Are you in tune with what different generations of shoppers want? Probably not: A recent survey reports marketers are often off base about what matters most to different generations.
A Blueprint for Using Audience Insights in Marketing Strategies surveyed both marketers and consumers, with the consumers segmented into four age groups: Centennials (age 18-21), millennials (age 22-37), Generation X (age 38-52) and baby boomers (age 53-71). What the poll found might surprise you.
Multi-Generational Marketing Mistakes to Avoid
Here are five things not to do when using generational marketing, and five best practices for reaching different age groups.
1. Don’t assume the youngest consumers are pinching pennies. Marketers in the survey assume that Centennials are the most price-conscious, followed by millennials, Gen X and baby boomers. Consumers, however, ranked themselves exactly opposite: Baby boomers are the most price-conscious, followed by Gen X and millennials; Centennials are the most likely to value quality over low prices.
2. Don’t believe email is for old people. Marketers in the survey think baby boomers are the age group most influenced by email. Actually, it’s millennials, followed by Gen X and baby boomers. (Centennials don’t really care about email marketing.)
3. Don’t give up on direct mail. Almost eight in 10 (78 percent) of marketers have written direct mail off; they say it doesn’t influence purchasing for any demographic. In reality, however, 56 percent of all consumers and 59 percent of baby boomers say direct mail influences their purchases.
4. Don’t forget about your in-store marketing. Consumers rank in-store marketing as the single most influential marketing channel — above online marketing, email and direct mail. With 81 percent of consumers saying they value the in-store experience when researching purchases, your in-store marketing can be the key factor in convincing the customer to buy.
5. Don’t settle for generic marketing campaigns. With such different factors motivating different generations, it’s important for your marketing messages to be personalized to the consumer, the report notes. Personalization should go beyond using the recipient’s name in an email. Today, even small businesses can access several types of data they can use to personalize marketing to consumers. A few the report cites include demographic information, purchasing behavior, browsing behavior, email activity, social media usage and loyalty program data. The more personalized your marketing messages are, the more they’ll stand out from a sea of marketing offers, and the more effective they’ll be.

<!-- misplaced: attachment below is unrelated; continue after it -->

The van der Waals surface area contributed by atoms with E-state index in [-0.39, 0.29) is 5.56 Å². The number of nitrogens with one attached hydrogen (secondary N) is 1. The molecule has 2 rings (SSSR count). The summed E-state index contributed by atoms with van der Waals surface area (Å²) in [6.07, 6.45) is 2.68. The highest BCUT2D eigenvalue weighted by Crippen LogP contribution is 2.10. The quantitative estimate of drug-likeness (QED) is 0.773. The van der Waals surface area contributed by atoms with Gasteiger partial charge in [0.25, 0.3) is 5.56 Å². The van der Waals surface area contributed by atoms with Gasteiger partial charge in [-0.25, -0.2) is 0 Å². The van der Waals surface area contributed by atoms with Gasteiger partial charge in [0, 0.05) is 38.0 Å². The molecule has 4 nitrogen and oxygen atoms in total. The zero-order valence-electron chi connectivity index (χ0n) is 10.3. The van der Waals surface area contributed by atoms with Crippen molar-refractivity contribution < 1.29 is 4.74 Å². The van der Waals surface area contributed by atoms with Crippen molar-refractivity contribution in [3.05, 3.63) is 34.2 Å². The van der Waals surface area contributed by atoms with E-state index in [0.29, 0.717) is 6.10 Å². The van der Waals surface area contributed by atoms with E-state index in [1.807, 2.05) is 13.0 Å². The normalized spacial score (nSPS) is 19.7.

Finally, the report offers business owners these suggestions for personalizing marketing based on the consumer’s age. Start with email. It’s an easy way to test the results of generational personalization. Use different subject lines, headers, products, offers and images to target different age groups.
- For baby boomers: Focus on special offers and discounts, since this age group is highly motivated by price.
- For Generation X: Basic email personalization such as the user’s name and age-specific product recommendations will help make the sale.
- For millennials: This age group is motivated by loyalty programs, social media marketing and email marketing. Why not email updates on how these customers are doing with their loyalty points, send them loyalty offers or share opportunities to upgrade their loyalty status?
- For Centennials: This group expects more personalized marketing than any other age group. Their most influential marketing channels are social media and in-store experiences. Use your social media and email marketing campaigns to drive Centennials to your store for special events and other unique experiences they can’t get by shopping online.
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